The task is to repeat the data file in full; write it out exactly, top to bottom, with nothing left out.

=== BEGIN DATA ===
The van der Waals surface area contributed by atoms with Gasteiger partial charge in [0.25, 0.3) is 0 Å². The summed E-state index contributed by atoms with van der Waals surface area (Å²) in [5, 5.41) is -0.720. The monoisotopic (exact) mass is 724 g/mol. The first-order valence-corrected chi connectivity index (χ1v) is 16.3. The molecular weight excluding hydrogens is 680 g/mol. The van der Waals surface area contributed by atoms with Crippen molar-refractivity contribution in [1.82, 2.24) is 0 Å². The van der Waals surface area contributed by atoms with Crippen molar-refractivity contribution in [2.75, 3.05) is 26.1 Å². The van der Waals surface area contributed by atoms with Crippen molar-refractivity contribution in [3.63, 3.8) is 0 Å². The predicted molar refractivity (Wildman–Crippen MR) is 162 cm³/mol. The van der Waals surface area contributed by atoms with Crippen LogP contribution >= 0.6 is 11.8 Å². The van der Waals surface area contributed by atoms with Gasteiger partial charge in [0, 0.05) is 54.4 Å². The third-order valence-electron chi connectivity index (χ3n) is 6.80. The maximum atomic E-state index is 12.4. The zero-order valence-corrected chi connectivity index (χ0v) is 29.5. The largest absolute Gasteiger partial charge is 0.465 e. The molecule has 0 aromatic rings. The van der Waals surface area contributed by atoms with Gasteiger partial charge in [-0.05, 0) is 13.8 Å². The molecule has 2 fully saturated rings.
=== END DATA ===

The van der Waals surface area contributed by atoms with Gasteiger partial charge in [0.25, 0.3) is 0 Å². The summed E-state index contributed by atoms with van der Waals surface area (Å²) in [5, 5.41) is -0.720. The monoisotopic (exact) mass is 724 g/mol. The first-order valence-corrected chi connectivity index (χ1v) is 16.3. The molecular weight excluding hydrogens is 680 g/mol. The van der Waals surface area contributed by atoms with Crippen molar-refractivity contribution in [1.82, 2.24) is 0 Å². The van der Waals surface area contributed by atoms with Crippen molar-refractivity contribution in [2.75, 3.05) is 26.1 Å². The van der Waals surface area contributed by atoms with Crippen molar-refractivity contribution in [3.63, 3.8) is 0 Å². The predicted molar refractivity (Wildman–Crippen MR) is 162 cm³/mol. The van der Waals surface area contributed by atoms with Crippen LogP contribution >= 0.6 is 11.8 Å². The van der Waals surface area contributed by atoms with Gasteiger partial charge in [0, 0.05) is 54.4 Å². The third-order valence-electron chi connectivity index (χ3n) is 6.80. The maximum atomic E-state index is 12.4. The zero-order valence-corrected chi connectivity index (χ0v) is 29.5. The largest absolute Gasteiger partial charge is 0.465 e. The molecule has 0 aromatic rings. The van der Waals surface area contributed by atoms with Gasteiger partial charge in [-0.05, 0) is 13.8 Å². The molecule has 2 fully saturated rings.